Millennials, it turns out, don't view debt in the same way that their predecessors did. In fact, per the Fed, only 37% of households overseen by 35-year-old Americans or younger had credit card debt in 2013 - a whopping 25% decrease vs. the same age group in 2007. The New York Times even declares this is the lowest level of debt since 1989.
Most attribute this to "the Great Recession." That event deeply scarred this group of consumers, pushing them to cut their debt load as they tried not to add any more. They saw their parents lose jobs and observed firsthand the strain that was put on their families. Plus, this group is already burdened by heavy student loans. Younger customers are looking to pay student debt off first. There are also technology and other changes afoot: younger consumers prefer to pay in cash, use their debit card or transfer funds directly from their bank account. They are not afraid to use alternate ways of paying either such as Venmo, PayPal, etc.
The question for depository banks and non-depository lenders is how this shift in debt impacts future financial activities for millennial customers. If things continue, they will not have much of a credit history. Thus, they will likely have to defer big purchases, will not be able to apply for home mortgages or get auto loans as readily as Gen X or Boomers. There could be an opportunity here for community bankers and nimble lenders, however. This group has a deep seeded fear of debt, so they may be more likely to repay it, making them a better risk profile perhaps. They will need education, but you can provide that too and those that will take over the family business down the road.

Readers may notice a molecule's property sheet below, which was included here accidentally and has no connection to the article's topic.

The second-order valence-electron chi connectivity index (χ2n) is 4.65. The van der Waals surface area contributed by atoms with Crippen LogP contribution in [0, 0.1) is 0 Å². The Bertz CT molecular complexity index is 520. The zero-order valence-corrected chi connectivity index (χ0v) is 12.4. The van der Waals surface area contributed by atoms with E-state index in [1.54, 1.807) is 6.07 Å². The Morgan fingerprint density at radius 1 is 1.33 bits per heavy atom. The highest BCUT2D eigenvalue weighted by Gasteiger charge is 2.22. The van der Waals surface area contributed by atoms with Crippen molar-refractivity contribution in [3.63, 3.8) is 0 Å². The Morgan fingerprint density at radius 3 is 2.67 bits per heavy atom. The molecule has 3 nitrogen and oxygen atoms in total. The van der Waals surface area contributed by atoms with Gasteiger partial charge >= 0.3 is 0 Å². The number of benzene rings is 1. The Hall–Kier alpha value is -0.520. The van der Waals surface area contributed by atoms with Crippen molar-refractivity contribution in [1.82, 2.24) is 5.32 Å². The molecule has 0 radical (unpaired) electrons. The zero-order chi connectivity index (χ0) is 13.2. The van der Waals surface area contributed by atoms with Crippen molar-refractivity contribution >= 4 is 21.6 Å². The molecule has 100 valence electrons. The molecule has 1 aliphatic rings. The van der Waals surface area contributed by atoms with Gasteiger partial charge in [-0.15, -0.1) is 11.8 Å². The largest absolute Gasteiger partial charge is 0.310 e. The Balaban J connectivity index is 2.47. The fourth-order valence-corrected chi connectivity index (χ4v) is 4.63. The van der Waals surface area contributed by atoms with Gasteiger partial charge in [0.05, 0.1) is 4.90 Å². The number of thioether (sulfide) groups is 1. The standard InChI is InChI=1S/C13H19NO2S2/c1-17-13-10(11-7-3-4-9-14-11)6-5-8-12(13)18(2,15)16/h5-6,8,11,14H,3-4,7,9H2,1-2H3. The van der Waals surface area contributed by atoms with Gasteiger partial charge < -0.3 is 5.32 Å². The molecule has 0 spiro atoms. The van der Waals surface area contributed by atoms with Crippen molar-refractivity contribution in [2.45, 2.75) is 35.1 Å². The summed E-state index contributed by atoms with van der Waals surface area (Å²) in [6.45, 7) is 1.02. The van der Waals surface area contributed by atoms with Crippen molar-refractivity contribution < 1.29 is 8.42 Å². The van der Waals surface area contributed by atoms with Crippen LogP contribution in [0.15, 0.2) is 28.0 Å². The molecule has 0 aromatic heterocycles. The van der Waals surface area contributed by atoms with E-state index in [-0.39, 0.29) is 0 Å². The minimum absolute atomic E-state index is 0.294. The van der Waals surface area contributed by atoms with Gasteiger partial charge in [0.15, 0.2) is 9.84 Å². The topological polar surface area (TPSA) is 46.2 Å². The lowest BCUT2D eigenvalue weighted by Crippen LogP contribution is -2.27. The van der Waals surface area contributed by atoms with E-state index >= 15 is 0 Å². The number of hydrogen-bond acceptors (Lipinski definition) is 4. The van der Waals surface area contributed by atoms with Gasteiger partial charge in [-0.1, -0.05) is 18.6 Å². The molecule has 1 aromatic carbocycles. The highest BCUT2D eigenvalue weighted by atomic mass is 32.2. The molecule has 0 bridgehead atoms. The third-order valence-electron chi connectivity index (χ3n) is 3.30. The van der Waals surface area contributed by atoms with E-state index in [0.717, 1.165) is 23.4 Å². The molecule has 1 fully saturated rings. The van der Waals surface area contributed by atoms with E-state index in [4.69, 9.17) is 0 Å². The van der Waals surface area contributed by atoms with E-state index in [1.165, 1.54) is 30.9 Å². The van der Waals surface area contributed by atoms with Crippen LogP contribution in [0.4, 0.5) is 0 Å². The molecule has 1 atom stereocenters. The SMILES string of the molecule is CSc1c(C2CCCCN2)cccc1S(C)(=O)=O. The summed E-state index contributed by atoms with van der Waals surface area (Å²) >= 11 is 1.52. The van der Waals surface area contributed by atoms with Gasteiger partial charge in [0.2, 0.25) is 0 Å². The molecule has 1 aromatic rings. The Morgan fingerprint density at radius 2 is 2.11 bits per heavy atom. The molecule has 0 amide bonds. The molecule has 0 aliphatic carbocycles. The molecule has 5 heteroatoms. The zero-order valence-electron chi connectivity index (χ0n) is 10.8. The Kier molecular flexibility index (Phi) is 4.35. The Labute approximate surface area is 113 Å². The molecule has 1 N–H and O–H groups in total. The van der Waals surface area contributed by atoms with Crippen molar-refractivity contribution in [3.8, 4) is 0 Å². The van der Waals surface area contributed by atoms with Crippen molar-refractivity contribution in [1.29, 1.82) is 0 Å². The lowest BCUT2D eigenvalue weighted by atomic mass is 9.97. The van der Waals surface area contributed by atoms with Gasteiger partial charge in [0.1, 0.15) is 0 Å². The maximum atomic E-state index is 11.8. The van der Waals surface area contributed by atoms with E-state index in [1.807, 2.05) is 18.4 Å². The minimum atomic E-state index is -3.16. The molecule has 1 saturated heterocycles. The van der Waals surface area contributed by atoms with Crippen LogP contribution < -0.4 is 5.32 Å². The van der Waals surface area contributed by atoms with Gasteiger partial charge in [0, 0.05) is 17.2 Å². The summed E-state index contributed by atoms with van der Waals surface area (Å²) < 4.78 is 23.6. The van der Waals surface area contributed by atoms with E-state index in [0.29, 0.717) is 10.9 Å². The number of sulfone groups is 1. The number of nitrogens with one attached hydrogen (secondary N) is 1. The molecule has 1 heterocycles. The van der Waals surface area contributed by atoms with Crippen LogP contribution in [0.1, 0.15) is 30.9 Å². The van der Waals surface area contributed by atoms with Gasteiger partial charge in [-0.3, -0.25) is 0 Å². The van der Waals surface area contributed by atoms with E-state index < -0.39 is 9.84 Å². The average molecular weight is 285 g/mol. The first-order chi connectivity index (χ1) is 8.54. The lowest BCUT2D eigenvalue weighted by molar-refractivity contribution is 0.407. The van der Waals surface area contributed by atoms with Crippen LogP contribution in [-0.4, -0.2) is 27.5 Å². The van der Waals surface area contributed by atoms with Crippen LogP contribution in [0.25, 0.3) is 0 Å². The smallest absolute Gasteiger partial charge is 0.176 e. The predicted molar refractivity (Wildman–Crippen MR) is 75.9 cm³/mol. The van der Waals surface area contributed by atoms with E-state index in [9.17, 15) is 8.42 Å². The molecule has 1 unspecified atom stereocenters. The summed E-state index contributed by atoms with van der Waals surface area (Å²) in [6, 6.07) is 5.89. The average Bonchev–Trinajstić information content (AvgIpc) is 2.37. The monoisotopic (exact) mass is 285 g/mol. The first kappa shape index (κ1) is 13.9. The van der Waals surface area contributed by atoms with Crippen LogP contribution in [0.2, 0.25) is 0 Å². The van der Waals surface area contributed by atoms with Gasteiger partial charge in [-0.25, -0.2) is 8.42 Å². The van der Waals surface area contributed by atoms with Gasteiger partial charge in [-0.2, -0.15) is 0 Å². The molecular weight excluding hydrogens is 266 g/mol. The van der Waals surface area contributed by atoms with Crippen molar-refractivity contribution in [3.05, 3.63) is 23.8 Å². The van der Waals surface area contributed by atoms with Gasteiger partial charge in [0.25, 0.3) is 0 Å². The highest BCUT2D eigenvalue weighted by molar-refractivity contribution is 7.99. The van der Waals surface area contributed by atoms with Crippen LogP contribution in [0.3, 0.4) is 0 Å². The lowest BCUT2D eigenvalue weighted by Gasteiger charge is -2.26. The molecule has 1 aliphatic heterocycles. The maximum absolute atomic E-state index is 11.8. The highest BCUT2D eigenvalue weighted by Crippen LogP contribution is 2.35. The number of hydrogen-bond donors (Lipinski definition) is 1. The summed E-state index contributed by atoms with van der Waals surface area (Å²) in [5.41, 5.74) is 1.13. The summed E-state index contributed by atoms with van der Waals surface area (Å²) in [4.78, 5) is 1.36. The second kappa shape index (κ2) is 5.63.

In this vein, the NAR is releasing its latest Profile of Home Buyers and Sellers. Here are the big changes over the past 35 years. Most in the biz will agree with the findings: the first-time homebuyer is a smaller percentage than it has been in the past, the internet is not replacing the real estate agent, houses have been getting bigger of the past 30 years, but have leveled out in recent years, down payments have been going down, and the home search process is taking longer than ever due to tight inventory.
Zillow has their own report on trends in housing. Here is the executive summary (the report is very long and detailed): "The home buying experience is both an intimidating financial transaction and an emotional milestone. Half of home buyers in the U.S. are under 36, meaning a new generation- Millennials-is shaping the future of real estate. Despite demographic reports about young adults' urban lifestyles, Millennials share their parents' aspirations for a single-family home, often in the suburbs.